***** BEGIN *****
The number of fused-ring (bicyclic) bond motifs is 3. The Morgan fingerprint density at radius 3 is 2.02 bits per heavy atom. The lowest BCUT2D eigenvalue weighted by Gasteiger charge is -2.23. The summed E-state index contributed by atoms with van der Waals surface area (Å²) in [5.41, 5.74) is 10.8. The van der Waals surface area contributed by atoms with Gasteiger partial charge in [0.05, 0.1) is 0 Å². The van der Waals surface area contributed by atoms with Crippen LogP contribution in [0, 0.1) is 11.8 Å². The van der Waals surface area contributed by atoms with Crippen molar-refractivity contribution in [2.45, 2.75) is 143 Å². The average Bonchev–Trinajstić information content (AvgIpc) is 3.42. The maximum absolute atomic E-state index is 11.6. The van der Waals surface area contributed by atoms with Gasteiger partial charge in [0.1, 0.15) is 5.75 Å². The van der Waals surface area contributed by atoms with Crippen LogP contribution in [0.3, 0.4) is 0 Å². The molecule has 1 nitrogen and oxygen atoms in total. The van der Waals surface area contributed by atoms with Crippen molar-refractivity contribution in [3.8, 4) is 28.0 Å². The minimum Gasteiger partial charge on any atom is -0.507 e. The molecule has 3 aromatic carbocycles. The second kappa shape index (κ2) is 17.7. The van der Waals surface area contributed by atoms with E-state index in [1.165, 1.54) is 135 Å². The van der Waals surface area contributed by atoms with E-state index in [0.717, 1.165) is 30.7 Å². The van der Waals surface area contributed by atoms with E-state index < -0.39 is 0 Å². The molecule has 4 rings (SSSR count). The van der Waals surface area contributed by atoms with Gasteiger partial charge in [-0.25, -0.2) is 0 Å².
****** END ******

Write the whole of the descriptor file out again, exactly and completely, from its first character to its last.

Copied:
The number of fused-ring (bicyclic) bond motifs is 3. The Morgan fingerprint density at radius 3 is 2.02 bits per heavy atom. The lowest BCUT2D eigenvalue weighted by Gasteiger charge is -2.23. The summed E-state index contributed by atoms with van der Waals surface area (Å²) in [5.41, 5.74) is 10.8. The van der Waals surface area contributed by atoms with Gasteiger partial charge in [0.05, 0.1) is 0 Å². The van der Waals surface area contributed by atoms with Crippen LogP contribution in [0, 0.1) is 11.8 Å². The van der Waals surface area contributed by atoms with Crippen molar-refractivity contribution in [2.45, 2.75) is 143 Å². The average Bonchev–Trinajstić information content (AvgIpc) is 3.42. The maximum absolute atomic E-state index is 11.6. The van der Waals surface area contributed by atoms with Gasteiger partial charge in [0.1, 0.15) is 5.75 Å². The van der Waals surface area contributed by atoms with Crippen LogP contribution in [0.3, 0.4) is 0 Å². The molecule has 1 nitrogen and oxygen atoms in total. The van der Waals surface area contributed by atoms with Crippen molar-refractivity contribution in [3.8, 4) is 28.0 Å². The minimum Gasteiger partial charge on any atom is -0.507 e. The molecule has 3 aromatic carbocycles. The second kappa shape index (κ2) is 17.7. The van der Waals surface area contributed by atoms with E-state index in [1.165, 1.54) is 135 Å². The van der Waals surface area contributed by atoms with E-state index in [0.717, 1.165) is 30.7 Å². The van der Waals surface area contributed by atoms with E-state index < -0.39 is 0 Å². The molecule has 4 rings (SSSR count). The van der Waals surface area contributed by atoms with Gasteiger partial charge in [-0.25, -0.2) is 0 Å².